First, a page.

I am reading Oliver Sacks’ “The Mind’s Eye” and I first want to say that I am fascinated and soothed by how Sacks talks about some of his patients – with humanity and empathy. It is difficult for me to explain how reassuring it feels to always be treated as a human being, who deserves respect and consideration: physical and mental issues can bend your life in unbearable ways, but the person, the “you”, should remain out of their reach.
(It sounds easy to say, and I feel I am not entitled to talk about it because on so many levels I am healthy and functioning; but as I have experienced how temporary malfunctions have hit me hard, I feel guilty for having been so weak, ungrateful and doubtful about my recovering potential, when others face permanent changes in their bodily abilities and fight so bravely.)
Back to the book. I started Chapter 5 “Stereo Sue” with expectation and curiosity. Sue (Susan R. Barry) grew up stereoblind without relevant difficulties, but at the age of forty her sight process worsened in a way that she seeked professional help, started vision therapy and surprisingly acquired stereo vision at 48 years of age – against all odds, because it was (is still?) commonly considered that stereo vision must be acquired within the first 3 years of life.
I was so touched by her story that I kept reading page after page, speechless, breathless. I cried when she described her old way of seeing the world and her former issues, because I recognised my daily life. Stereo blindness is not a rare condition: many people (5 to 10% of the population, according to Sacks) have grown up without acquiring stereo vision but developed a bunch of alternative ways of estimating depth and distance of the people and objects around them, and most live normal lives.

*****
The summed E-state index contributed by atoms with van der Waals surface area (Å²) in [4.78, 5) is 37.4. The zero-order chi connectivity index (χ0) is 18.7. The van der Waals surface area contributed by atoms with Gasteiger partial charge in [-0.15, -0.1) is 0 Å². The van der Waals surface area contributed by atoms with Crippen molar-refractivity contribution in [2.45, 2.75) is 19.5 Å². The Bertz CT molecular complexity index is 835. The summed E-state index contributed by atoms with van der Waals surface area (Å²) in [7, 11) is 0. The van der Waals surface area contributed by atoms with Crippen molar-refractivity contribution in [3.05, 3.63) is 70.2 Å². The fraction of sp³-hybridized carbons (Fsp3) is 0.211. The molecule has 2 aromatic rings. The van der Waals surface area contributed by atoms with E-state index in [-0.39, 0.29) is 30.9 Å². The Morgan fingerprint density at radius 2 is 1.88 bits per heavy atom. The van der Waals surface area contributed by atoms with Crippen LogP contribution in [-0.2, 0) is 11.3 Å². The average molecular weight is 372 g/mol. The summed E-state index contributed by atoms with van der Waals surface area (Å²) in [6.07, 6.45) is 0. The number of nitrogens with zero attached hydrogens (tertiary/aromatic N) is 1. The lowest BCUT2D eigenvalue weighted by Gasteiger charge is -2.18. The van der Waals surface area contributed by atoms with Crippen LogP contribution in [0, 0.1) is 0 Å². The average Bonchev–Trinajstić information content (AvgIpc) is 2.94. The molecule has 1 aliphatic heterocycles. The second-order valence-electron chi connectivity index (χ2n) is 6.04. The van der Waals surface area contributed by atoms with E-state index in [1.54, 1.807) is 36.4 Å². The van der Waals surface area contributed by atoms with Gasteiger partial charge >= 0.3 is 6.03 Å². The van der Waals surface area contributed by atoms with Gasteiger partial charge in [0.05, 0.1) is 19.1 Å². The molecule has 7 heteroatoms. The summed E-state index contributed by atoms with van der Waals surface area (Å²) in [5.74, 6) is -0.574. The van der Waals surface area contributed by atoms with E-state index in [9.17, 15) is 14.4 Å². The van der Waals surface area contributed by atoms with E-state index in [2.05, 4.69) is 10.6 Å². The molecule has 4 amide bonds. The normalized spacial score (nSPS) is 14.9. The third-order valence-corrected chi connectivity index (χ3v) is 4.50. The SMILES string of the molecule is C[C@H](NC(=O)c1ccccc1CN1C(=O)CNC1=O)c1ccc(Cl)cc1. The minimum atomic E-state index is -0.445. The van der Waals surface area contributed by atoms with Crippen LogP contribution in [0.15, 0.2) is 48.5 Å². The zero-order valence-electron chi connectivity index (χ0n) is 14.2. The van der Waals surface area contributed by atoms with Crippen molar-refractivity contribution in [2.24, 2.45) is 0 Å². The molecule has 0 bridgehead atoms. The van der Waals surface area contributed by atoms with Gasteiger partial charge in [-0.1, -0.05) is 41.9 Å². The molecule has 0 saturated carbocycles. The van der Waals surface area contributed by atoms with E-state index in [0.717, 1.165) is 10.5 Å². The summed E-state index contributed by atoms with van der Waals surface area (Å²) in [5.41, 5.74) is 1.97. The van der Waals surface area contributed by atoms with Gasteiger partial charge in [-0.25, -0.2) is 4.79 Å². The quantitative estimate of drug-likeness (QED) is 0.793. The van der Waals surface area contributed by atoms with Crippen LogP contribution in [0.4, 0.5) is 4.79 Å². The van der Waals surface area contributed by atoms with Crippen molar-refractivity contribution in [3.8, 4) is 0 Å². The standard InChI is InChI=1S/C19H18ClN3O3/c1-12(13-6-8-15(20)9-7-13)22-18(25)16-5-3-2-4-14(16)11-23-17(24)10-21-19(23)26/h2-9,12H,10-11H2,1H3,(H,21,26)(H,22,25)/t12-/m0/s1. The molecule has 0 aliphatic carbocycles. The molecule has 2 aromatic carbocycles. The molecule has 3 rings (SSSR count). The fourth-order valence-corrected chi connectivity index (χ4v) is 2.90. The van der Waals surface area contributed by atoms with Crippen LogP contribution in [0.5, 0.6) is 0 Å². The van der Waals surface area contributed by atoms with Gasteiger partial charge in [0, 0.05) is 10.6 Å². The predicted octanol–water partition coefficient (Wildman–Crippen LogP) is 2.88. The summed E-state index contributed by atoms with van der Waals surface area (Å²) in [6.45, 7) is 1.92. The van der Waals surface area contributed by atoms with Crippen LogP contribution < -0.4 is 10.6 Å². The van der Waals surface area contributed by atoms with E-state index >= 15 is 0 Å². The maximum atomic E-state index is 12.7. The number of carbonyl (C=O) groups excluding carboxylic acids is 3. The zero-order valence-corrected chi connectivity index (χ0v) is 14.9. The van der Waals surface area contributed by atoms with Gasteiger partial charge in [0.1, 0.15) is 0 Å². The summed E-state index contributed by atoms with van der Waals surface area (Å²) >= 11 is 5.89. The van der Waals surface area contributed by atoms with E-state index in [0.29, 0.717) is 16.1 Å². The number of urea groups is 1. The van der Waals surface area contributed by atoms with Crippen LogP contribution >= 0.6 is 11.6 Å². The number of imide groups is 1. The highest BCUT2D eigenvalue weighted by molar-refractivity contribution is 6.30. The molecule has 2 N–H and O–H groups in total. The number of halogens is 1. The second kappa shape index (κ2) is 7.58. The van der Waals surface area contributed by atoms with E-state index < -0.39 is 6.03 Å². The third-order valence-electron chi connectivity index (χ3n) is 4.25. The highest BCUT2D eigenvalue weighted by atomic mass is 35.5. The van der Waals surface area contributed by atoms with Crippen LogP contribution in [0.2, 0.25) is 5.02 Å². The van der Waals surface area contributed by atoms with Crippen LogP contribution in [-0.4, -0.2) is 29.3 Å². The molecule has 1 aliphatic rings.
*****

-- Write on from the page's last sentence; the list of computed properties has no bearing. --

I am unsure of what to do. I must say that my stereo blindness interferes with several activities (driving a car, playing ball games are extremely difficult for me, among other things) but enhances others (drawing from real life is easier: I see it flat already, and I even guess how hard it is to draw for people who see in 3D!). However, I would hate to see myself as “in need to be fixed” and that stereo vision would bring me “closer to normal”. I am aware that I am missing a piece of functionality that most have, and that most make good use of, but I also feel that it’s not that crucial for me to get it too. I would hate to get stereo vision to get a step closer to how others perceive the world, just because my way of seeing the world couldn’t be understood.
Sacks himself lost stereo vision after an operation to his right eye, and considered it a net loss of functionality – that his perception of the world was changed for the bad and the false – I understand his conclusions, but they are not mine; I have always functioned differently, and that should have equal dignity. I was grateful to Sacks for his admiration for all the clever workarounds that Sue was putting in place – he admired her ability to use other senses and ways to compensate for an ability that most people give for granted.
I want to let these thoughts simmer for a while. I am for sure excited to discover that it’s possible for me to gain stereo vision, but I want to think well about the motivations that would lead me on that path. In the meanwhile I keep sketching.